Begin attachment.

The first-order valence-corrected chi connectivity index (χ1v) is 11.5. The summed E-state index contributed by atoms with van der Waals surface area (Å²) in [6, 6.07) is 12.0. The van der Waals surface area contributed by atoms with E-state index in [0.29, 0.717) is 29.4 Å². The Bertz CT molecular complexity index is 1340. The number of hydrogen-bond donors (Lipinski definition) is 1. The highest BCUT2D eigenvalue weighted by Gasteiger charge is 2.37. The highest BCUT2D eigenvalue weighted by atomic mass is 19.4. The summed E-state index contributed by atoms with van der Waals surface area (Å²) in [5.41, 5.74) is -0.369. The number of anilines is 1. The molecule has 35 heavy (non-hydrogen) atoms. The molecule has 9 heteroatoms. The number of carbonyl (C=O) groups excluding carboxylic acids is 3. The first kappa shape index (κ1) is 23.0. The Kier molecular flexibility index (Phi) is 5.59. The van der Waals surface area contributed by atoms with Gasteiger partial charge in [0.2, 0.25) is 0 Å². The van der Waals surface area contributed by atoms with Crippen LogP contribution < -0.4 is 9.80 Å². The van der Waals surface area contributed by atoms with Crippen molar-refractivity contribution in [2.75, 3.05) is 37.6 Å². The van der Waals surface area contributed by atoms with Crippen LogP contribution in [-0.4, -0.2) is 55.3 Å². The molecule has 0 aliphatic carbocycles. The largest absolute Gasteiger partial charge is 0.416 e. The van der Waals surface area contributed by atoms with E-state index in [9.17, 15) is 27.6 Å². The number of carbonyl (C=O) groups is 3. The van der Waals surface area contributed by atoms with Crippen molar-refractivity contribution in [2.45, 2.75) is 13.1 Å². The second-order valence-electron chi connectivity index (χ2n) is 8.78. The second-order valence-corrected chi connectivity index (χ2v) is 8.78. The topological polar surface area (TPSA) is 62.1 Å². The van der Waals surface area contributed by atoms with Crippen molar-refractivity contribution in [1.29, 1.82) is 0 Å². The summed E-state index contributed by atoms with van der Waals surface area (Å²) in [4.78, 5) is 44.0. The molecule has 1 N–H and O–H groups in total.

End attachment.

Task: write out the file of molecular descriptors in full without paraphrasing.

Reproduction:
The first-order valence-corrected chi connectivity index (χ1v) is 11.5. The summed E-state index contributed by atoms with van der Waals surface area (Å²) in [6, 6.07) is 12.0. The van der Waals surface area contributed by atoms with E-state index in [0.29, 0.717) is 29.4 Å². The Bertz CT molecular complexity index is 1340. The number of hydrogen-bond donors (Lipinski definition) is 1. The highest BCUT2D eigenvalue weighted by Gasteiger charge is 2.37. The highest BCUT2D eigenvalue weighted by atomic mass is 19.4. The summed E-state index contributed by atoms with van der Waals surface area (Å²) in [5.41, 5.74) is -0.369. The number of anilines is 1. The molecule has 35 heavy (non-hydrogen) atoms. The molecule has 9 heteroatoms. The number of carbonyl (C=O) groups excluding carboxylic acids is 3. The first kappa shape index (κ1) is 23.0. The Kier molecular flexibility index (Phi) is 5.59. The van der Waals surface area contributed by atoms with Gasteiger partial charge in [0.2, 0.25) is 0 Å². The van der Waals surface area contributed by atoms with Crippen LogP contribution < -0.4 is 9.80 Å². The van der Waals surface area contributed by atoms with Crippen molar-refractivity contribution in [2.75, 3.05) is 37.6 Å². The van der Waals surface area contributed by atoms with Crippen LogP contribution in [-0.4, -0.2) is 55.3 Å². The molecule has 0 aliphatic carbocycles. The largest absolute Gasteiger partial charge is 0.416 e. The van der Waals surface area contributed by atoms with E-state index in [9.17, 15) is 27.6 Å². The number of carbonyl (C=O) groups is 3. The van der Waals surface area contributed by atoms with Crippen molar-refractivity contribution in [2.45, 2.75) is 13.1 Å². The second-order valence-electron chi connectivity index (χ2n) is 8.78. The second-order valence-corrected chi connectivity index (χ2v) is 8.78. The topological polar surface area (TPSA) is 62.1 Å². The van der Waals surface area contributed by atoms with Crippen molar-refractivity contribution in [1.29, 1.82) is 0 Å². The summed E-state index contributed by atoms with van der Waals surface area (Å²) in [4.78, 5) is 44.0. The molecule has 1 N–H and O–H groups in total.